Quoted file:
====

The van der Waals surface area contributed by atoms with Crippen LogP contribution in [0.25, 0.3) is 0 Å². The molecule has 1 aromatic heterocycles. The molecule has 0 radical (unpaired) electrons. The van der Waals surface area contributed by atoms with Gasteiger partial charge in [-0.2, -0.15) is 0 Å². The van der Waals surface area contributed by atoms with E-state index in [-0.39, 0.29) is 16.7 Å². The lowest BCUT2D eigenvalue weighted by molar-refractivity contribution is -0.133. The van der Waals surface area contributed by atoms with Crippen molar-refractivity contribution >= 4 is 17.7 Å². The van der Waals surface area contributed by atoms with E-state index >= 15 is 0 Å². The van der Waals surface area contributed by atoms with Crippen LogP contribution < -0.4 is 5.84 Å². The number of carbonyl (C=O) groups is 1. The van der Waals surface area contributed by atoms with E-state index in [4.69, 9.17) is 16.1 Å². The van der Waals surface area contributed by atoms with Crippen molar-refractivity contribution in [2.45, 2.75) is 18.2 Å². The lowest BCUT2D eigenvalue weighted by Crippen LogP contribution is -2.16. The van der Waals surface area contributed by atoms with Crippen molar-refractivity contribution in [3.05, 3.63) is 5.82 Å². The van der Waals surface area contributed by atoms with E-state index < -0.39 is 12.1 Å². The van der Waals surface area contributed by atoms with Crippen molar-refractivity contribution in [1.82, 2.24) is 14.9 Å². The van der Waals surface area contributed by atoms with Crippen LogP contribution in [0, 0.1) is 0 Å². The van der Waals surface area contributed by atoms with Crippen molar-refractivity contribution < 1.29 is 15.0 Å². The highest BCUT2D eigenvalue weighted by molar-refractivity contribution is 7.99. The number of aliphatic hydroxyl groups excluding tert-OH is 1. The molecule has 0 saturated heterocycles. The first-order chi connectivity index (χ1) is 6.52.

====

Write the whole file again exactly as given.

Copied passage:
The van der Waals surface area contributed by atoms with Crippen LogP contribution in [0.25, 0.3) is 0 Å². The molecule has 1 aromatic heterocycles. The molecule has 0 radical (unpaired) electrons. The van der Waals surface area contributed by atoms with Gasteiger partial charge in [-0.2, -0.15) is 0 Å². The van der Waals surface area contributed by atoms with E-state index in [-0.39, 0.29) is 16.7 Å². The lowest BCUT2D eigenvalue weighted by molar-refractivity contribution is -0.133. The van der Waals surface area contributed by atoms with Crippen molar-refractivity contribution >= 4 is 17.7 Å². The van der Waals surface area contributed by atoms with E-state index >= 15 is 0 Å². The van der Waals surface area contributed by atoms with Crippen LogP contribution < -0.4 is 5.84 Å². The number of carbonyl (C=O) groups is 1. The van der Waals surface area contributed by atoms with E-state index in [4.69, 9.17) is 16.1 Å². The van der Waals surface area contributed by atoms with Crippen molar-refractivity contribution in [2.45, 2.75) is 18.2 Å². The lowest BCUT2D eigenvalue weighted by Crippen LogP contribution is -2.16. The van der Waals surface area contributed by atoms with Crippen molar-refractivity contribution in [3.05, 3.63) is 5.82 Å². The van der Waals surface area contributed by atoms with E-state index < -0.39 is 12.1 Å². The van der Waals surface area contributed by atoms with Crippen molar-refractivity contribution in [1.82, 2.24) is 14.9 Å². The van der Waals surface area contributed by atoms with Crippen LogP contribution in [0, 0.1) is 0 Å². The van der Waals surface area contributed by atoms with Crippen molar-refractivity contribution < 1.29 is 15.0 Å². The highest BCUT2D eigenvalue weighted by molar-refractivity contribution is 7.99. The number of aliphatic hydroxyl groups excluding tert-OH is 1. The molecule has 0 saturated heterocycles. The first-order chi connectivity index (χ1) is 6.52.